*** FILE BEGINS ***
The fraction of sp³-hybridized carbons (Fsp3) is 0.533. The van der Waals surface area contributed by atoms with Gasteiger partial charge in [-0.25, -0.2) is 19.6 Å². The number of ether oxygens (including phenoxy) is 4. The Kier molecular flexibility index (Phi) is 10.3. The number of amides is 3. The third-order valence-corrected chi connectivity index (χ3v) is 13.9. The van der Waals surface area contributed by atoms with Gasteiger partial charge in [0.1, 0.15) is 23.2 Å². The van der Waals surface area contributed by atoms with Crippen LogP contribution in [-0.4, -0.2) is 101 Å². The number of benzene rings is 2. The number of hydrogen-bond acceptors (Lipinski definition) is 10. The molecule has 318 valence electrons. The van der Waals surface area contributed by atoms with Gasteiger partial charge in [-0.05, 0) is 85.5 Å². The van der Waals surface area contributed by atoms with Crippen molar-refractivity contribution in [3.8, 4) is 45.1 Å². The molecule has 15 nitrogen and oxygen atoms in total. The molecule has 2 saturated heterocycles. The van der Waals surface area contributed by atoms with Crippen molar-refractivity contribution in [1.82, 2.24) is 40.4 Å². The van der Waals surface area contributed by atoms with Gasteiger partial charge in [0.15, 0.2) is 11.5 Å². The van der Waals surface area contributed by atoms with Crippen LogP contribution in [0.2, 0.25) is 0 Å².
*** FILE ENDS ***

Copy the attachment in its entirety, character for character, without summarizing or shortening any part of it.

The fraction of sp³-hybridized carbons (Fsp3) is 0.533. The van der Waals surface area contributed by atoms with Gasteiger partial charge in [-0.25, -0.2) is 19.6 Å². The number of ether oxygens (including phenoxy) is 4. The Kier molecular flexibility index (Phi) is 10.3. The number of amides is 3. The third-order valence-corrected chi connectivity index (χ3v) is 13.9. The van der Waals surface area contributed by atoms with Gasteiger partial charge in [0.1, 0.15) is 23.2 Å². The van der Waals surface area contributed by atoms with Crippen LogP contribution in [-0.4, -0.2) is 101 Å². The number of benzene rings is 2. The number of hydrogen-bond acceptors (Lipinski definition) is 10. The molecule has 318 valence electrons. The van der Waals surface area contributed by atoms with Gasteiger partial charge in [-0.05, 0) is 85.5 Å². The van der Waals surface area contributed by atoms with Crippen molar-refractivity contribution in [3.8, 4) is 45.1 Å². The molecule has 15 nitrogen and oxygen atoms in total. The molecule has 2 saturated heterocycles. The van der Waals surface area contributed by atoms with Crippen molar-refractivity contribution in [1.82, 2.24) is 40.4 Å². The van der Waals surface area contributed by atoms with Gasteiger partial charge in [0.15, 0.2) is 11.5 Å². The van der Waals surface area contributed by atoms with Crippen LogP contribution in [0.2, 0.25) is 0 Å².